Basic Dog Grooming

Basic Dog Grooming

Basic Dog Grooming

Whether you take your favorite chum to a dog groomer or lovingly do it yourself, dog grooming is an essential part of pet care that is often overlooked by otherwise conscientious dog owners. Proper grooming includes the obvious, bathing and brushing so that the skin and coat remain healthy, ear and dental care, and toenail clipping. Dental care, is, of course, something to get your veterinarian involved with. He or she will check your dog’s teeth for cavities or abnormalities. At least once a year, your vet will clean your dog’s teeth professionally. This will require sedation and probably an overnight stay at the vet hospital, but is essential for your best friend’s dental health. Between these visits, you should brush your dog’s teeth with a doggie dentifrice purchased at a pet supply shop. Fido is certain not to like this experience so you may want to search for a brand/flavor that is acceptable. Use a regular soft toothbrush several times a week to keep your dogs breath bearable and protect its teeth.

You can bond with your dog by setting aside an hour a week at a regular time for grooming. . After all, grooming involves stroking, really caring for your dog. You will need a good dog brush for grooming and shining the coat, a wire brush for removing twigs, leaves, gnarls and, heaven forbid, ticks. You will need clippers to keep the coat a reasonable length and remove the resistant knots and mats. First brush the dog lightly to gain confidence and find any trouble spots. If there is matting, clip these mats away. Then re-brush with the wire brush to thoroughly remove any gnarls and all ticks or other unwanted items that may have stuck to the coat. Follow by bathing. This time is well spent when you consider that a dog whose coat is not properly brushed can develop mange, which results in loss of coat and hefty vet bills.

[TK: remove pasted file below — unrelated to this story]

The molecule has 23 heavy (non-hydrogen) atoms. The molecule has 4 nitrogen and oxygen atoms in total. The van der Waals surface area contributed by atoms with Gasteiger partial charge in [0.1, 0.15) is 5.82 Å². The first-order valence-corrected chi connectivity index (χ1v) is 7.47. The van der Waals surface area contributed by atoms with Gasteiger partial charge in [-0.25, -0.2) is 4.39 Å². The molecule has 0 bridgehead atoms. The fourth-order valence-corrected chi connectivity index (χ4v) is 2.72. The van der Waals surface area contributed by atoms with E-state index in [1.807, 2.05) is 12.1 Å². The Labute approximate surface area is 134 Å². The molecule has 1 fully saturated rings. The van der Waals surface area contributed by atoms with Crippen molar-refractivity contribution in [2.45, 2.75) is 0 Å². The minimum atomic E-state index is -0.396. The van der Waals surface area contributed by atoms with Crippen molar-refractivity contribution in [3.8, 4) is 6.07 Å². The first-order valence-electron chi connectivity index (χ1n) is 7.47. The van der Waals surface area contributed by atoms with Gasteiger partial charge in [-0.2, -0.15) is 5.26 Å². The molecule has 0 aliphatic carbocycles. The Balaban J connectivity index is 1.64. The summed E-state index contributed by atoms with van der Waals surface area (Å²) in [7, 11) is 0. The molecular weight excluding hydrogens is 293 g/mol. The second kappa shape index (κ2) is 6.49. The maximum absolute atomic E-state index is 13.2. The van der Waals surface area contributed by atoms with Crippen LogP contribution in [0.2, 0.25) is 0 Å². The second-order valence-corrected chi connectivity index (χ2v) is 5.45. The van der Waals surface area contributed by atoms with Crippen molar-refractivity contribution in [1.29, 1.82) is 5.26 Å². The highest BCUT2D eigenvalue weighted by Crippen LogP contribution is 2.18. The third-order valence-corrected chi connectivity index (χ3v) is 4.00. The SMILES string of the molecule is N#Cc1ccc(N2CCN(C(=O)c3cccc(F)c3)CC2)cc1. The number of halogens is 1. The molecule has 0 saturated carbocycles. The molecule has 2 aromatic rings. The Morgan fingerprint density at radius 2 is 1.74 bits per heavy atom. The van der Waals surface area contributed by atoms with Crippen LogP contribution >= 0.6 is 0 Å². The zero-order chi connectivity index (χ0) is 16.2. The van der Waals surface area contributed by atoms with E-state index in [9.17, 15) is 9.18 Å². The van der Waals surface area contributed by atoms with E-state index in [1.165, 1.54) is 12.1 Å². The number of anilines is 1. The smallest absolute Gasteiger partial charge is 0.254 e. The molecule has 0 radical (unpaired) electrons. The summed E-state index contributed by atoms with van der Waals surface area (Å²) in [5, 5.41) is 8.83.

Your shampoo is not formulated for a dog’s skin, which tends to be quite dry. Please get specially formulated shampoo for your dog’s breed and experiment to find the best. Flea control is best done with a specific formula prescribed by your veterinarian, so no need to bother with these shampoos.

Remember to clean your dog’s ears. Pull gently any hair that may grow inside to the outside of the ear and cut away any matted fur. You can clean the outside of the under ear with mineral oil and a cotton. Always be on the lookout for discharges or an odor from the ear and watch to see if your dog shakes his head often. Many breeds are susceptible to ear infections and these are quite painful.

The next task is toenail clipping. Get a good set of clippers and do this regularly so that only a small amount of toenail is removed per session. This will keep your pet from developing split nails and will benefit your hardwood floors and carpeting as well.

Finally, occasionally, use a professional dog groomer. They will cover any areas of grooming that you may have overlooked.

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